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Halloween approaches, and as usual, the frightening costumes will be available to buy in the shops. A common theme in decoration and costumes is that of the black cat. Usually identified as a witches companion or familiar, the black cat appears at her side as a sleek ally in her dark deeds.
Looking at the history of animals as the companions of evil, why is the black cat so maligned? Halloween or All Saint’s Eve is a celebration originally meant to remember the dead, especially saints. However, in recent years, it has become associated with goblins, ghouls and witches – and their feline friends.
Centuries ago when witch hunts were rife in England and later in America, a woman could be called a witch for little more than not being married, having a mole or wart and, gasp, owning a cat. Hands up if you’d be on the list today!
A cat was said to be in cahoots with the devil, and even a witch reincarnated. So if you had one, or if a black cat was seen around your home, then you could be in for some very nasty gossip. Cats are nocturnal and roam free, so a black cat roaming around in the small hours was a spooky phenomenon.
Colour has a lot to do with it too. Although any cat, rat or even pig could be enough to have the finger of accusation pointed at you. Black is a colour associated with death, funerals and darkness, so a black cat was double trouble. There is an old superstition that if a black cat crosses your path, you’re in for some bad luck. No doubt this comes from the middle ages too!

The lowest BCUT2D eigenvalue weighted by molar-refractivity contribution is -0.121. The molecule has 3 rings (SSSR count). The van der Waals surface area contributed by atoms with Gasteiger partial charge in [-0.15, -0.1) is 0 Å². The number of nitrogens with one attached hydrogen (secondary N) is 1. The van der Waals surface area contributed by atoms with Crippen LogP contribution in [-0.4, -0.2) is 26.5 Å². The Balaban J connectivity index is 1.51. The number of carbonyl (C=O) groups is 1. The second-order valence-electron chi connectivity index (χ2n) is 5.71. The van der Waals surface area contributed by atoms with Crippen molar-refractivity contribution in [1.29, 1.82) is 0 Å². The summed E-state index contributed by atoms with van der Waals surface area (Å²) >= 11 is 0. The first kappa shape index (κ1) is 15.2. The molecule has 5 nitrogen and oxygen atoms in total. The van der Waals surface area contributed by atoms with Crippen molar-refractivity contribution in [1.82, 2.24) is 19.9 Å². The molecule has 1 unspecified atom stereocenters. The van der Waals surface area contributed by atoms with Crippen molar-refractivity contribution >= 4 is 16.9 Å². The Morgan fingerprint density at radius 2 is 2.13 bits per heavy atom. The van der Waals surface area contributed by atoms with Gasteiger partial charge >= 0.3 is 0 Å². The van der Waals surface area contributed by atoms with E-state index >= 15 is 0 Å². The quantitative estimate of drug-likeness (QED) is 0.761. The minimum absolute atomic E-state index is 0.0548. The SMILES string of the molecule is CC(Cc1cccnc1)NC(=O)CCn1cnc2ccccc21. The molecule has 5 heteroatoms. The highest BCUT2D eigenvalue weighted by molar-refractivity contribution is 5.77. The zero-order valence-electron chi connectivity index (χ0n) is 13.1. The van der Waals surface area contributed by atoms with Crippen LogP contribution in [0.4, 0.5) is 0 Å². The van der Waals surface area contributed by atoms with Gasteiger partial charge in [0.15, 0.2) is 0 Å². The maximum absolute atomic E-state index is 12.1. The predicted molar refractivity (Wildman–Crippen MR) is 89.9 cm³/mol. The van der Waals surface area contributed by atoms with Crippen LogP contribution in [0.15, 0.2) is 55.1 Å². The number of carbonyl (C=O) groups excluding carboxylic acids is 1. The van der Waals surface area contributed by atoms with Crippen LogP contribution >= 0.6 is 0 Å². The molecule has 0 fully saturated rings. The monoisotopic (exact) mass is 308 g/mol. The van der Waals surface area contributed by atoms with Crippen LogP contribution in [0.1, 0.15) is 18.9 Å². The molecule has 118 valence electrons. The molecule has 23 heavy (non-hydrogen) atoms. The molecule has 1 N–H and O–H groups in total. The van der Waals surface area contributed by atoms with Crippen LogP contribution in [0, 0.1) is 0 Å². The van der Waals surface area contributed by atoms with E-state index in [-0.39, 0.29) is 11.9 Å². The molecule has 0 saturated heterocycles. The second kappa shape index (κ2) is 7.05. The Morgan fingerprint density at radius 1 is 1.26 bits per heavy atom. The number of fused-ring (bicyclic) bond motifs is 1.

Recent studies have found that black cats are not that popular today. Many are left behind in shelters and pet shops. Maybe this is an echo of the old superstition surrounding black cats. Or, a more modern, albeit ridiculous, argument is that they don’t look as good in selfies. Yes, really. Earlier this year the RSPCA reported that over 70% of the 1000 cats in their care are black. One of the reasons could be that the dark features don’t show up as well in photographs.
It’s not all bad news for the black moggy, however. In some cultures, they are seen as good luck. In old Scottish folklore, for example, to have a black cat sat on your porch is good luck. Some people believe that seeing a black cat walk away from you is good luck too.
And a happy ending – just a few days ago, a ‘vampire toothed’ black cat Timmy found a loving home after three long months in a shelter. He was a much-loved resident of the Blue Cross, and his new owners have been reassured that he possesses no dark powers or blood lust. Thankfully.